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Which quote frank?

http://responsiveuniverse.wordpress.com/2012/11/20/if-every-8-year-old-in-the-world-is-taught-meditation-we-will-eliminate-violence-from-the-world-within-one-generation-dalai-lama/

http://www.biographyonline.net/nobelprize/dalai-lama-14th.html

There is nothing complicated at all about compassion, it something one feels. As soon as we try to use logic it definitely becomes complicated. If compassion comes from mind/kind thoughts its foundation is shaky, like a new year resolution, but when it comes from the heart through meditation it is solid, because it is a natural outcome. Gautama Buddha tried all kinds of different ways to gain the answer he was searching for, in the end after exhausting all the avenues available in India and there were many, with Great books like the Upanishads and the Vedas he would have been familiar with, not until he sat down and meditated and meditated and meditated did he get his answer.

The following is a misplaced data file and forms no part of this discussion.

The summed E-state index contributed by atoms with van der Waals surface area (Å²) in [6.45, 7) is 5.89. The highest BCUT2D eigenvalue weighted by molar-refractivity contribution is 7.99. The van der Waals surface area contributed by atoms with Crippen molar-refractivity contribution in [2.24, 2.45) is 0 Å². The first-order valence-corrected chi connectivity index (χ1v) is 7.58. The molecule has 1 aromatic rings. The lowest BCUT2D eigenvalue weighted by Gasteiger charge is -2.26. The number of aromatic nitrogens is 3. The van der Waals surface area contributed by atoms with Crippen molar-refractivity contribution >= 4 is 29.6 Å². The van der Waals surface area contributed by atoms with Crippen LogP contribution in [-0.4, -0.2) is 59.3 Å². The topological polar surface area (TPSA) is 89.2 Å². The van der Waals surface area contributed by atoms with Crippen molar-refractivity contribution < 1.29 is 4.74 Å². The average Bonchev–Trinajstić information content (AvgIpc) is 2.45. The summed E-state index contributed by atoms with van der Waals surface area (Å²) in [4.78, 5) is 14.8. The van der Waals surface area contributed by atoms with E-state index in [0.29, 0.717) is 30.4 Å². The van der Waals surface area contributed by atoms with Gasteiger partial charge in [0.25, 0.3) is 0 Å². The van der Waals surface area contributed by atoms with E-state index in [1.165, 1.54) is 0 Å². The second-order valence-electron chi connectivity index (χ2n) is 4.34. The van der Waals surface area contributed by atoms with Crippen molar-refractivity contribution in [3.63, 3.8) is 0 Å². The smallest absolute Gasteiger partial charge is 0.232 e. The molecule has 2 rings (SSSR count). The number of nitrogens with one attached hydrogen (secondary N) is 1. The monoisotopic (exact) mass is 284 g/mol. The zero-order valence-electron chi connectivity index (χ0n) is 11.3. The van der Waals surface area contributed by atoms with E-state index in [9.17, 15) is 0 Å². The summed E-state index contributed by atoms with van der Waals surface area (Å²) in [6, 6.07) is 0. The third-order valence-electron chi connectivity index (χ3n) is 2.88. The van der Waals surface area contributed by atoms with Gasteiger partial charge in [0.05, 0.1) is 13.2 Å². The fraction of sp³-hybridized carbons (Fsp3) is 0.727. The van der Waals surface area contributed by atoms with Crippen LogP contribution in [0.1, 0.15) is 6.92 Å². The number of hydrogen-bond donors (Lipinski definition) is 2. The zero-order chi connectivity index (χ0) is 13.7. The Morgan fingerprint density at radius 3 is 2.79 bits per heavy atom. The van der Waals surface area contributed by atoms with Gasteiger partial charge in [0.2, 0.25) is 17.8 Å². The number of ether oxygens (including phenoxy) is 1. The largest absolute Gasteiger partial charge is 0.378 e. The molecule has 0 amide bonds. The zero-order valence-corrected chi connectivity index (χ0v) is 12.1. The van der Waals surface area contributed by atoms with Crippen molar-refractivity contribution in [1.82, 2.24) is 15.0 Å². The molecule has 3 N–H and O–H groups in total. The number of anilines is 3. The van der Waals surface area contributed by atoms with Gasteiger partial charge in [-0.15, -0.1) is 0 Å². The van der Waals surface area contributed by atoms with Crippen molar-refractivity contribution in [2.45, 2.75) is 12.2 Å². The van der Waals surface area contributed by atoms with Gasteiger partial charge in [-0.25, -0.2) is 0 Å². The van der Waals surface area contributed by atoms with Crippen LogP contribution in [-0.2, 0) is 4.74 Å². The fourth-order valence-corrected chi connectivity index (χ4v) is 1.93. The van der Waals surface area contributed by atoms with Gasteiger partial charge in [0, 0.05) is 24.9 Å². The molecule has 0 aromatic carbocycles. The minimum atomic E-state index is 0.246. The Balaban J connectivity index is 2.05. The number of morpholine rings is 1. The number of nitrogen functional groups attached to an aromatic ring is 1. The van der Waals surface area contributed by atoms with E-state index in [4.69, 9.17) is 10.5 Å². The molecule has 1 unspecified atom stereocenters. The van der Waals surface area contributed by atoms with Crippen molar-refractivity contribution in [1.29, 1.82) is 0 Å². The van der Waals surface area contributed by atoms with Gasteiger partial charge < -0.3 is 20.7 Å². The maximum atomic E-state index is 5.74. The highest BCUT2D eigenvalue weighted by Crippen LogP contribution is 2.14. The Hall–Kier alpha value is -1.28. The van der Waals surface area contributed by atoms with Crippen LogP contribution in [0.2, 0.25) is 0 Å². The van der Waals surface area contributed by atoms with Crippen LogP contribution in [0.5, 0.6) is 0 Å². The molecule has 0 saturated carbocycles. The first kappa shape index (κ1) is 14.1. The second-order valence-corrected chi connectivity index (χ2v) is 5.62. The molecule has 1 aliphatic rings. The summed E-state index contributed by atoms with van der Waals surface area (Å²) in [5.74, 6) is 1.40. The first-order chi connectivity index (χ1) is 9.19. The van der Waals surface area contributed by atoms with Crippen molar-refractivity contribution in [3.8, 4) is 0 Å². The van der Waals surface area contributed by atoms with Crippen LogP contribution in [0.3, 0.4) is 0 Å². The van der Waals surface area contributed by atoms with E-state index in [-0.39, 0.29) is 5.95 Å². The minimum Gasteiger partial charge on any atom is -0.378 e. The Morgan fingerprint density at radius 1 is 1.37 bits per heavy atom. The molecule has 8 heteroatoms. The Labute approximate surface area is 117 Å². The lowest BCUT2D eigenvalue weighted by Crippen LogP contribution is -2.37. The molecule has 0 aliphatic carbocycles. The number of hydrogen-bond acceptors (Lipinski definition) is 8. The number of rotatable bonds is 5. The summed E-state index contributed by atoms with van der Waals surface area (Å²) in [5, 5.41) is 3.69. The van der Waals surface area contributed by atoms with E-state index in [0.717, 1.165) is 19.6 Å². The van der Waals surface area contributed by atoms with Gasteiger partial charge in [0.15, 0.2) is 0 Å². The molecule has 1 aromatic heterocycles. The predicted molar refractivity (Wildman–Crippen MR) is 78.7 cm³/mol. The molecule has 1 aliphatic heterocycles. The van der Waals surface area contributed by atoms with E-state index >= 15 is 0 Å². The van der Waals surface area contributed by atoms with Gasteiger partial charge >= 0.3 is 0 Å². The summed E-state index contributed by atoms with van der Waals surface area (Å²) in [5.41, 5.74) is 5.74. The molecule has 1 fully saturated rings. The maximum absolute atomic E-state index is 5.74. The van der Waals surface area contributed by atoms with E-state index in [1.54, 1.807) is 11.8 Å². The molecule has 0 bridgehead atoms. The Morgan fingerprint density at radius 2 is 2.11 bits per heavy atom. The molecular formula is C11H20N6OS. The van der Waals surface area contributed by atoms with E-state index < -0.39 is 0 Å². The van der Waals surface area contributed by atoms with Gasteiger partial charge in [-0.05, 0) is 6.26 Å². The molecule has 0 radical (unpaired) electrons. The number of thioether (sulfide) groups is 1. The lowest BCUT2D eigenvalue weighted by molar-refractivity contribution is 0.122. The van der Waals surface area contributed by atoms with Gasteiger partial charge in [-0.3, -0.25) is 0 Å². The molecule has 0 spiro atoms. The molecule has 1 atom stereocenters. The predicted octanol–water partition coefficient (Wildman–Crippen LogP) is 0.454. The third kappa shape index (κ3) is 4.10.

Mindfulness is also not complicated at all, it means focusing your mind on what you’re doing right now in this present moment and so achieve a stillness of mind, by not thinking, it is so simple. As long as people try to use logic or reason they lose the awareness of the present moment, just be, here and now. Be careful Frank you may not know everything about meditation and so you may be not really achieving your full potential. The Gautama Buddha took years to reach his awakening perhaps we should as Solon said, “not judge the end of the race before it is finished”.